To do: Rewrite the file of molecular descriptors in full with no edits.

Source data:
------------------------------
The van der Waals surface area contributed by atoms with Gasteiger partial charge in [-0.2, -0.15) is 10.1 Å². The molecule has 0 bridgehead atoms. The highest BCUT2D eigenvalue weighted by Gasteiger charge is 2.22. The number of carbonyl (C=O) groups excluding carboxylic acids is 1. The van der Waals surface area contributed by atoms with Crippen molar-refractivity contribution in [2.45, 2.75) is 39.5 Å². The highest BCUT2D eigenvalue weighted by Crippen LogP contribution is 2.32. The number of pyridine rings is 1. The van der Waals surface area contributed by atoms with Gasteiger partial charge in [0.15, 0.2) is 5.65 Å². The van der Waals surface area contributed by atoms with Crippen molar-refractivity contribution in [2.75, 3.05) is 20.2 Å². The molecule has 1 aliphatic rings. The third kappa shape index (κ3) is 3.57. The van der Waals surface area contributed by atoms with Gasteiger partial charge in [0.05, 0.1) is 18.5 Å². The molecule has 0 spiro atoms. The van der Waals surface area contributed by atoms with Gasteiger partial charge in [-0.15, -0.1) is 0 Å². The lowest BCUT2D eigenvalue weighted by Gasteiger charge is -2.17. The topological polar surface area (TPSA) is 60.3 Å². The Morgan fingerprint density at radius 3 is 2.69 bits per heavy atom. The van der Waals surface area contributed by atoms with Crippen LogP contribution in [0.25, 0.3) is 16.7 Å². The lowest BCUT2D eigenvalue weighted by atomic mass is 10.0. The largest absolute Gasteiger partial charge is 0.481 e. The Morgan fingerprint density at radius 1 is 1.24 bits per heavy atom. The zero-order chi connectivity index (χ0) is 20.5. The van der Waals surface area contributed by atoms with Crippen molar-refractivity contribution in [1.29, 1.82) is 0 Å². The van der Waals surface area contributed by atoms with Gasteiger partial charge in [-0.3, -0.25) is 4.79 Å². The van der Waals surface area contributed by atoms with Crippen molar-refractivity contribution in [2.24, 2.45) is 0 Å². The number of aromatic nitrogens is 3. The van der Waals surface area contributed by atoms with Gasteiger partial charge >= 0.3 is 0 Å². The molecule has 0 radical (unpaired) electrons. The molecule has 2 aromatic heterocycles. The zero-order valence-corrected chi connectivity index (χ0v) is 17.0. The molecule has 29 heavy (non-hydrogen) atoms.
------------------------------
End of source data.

The van der Waals surface area contributed by atoms with Gasteiger partial charge in [-0.2, -0.15) is 10.1 Å². The molecule has 0 bridgehead atoms. The highest BCUT2D eigenvalue weighted by Gasteiger charge is 2.22. The number of carbonyl (C=O) groups excluding carboxylic acids is 1. The van der Waals surface area contributed by atoms with Crippen molar-refractivity contribution in [2.45, 2.75) is 39.5 Å². The highest BCUT2D eigenvalue weighted by Crippen LogP contribution is 2.32. The number of pyridine rings is 1. The van der Waals surface area contributed by atoms with Gasteiger partial charge in [0.15, 0.2) is 5.65 Å². The van der Waals surface area contributed by atoms with Crippen molar-refractivity contribution in [2.75, 3.05) is 20.2 Å². The molecule has 1 aliphatic rings. The third kappa shape index (κ3) is 3.57. The van der Waals surface area contributed by atoms with Gasteiger partial charge in [0.05, 0.1) is 18.5 Å². The molecule has 0 spiro atoms. The van der Waals surface area contributed by atoms with Gasteiger partial charge in [-0.15, -0.1) is 0 Å². The lowest BCUT2D eigenvalue weighted by Gasteiger charge is -2.17. The topological polar surface area (TPSA) is 60.3 Å². The Morgan fingerprint density at radius 3 is 2.69 bits per heavy atom. The van der Waals surface area contributed by atoms with Crippen LogP contribution in [0.25, 0.3) is 16.7 Å². The lowest BCUT2D eigenvalue weighted by atomic mass is 10.0. The largest absolute Gasteiger partial charge is 0.481 e. The Morgan fingerprint density at radius 1 is 1.24 bits per heavy atom. The zero-order chi connectivity index (χ0) is 20.5. The van der Waals surface area contributed by atoms with Crippen molar-refractivity contribution in [1.29, 1.82) is 0 Å². The van der Waals surface area contributed by atoms with Gasteiger partial charge in [-0.3, -0.25) is 4.79 Å². The van der Waals surface area contributed by atoms with Crippen molar-refractivity contribution in [2.24, 2.45) is 0 Å². The number of aromatic nitrogens is 3. The van der Waals surface area contributed by atoms with Gasteiger partial charge >= 0.3 is 0 Å². The molecule has 0 radical (unpaired) electrons. The molecule has 2 aromatic heterocycles. The zero-order valence-corrected chi connectivity index (χ0v) is 17.0. The molecule has 29 heavy (non-hydrogen) atoms.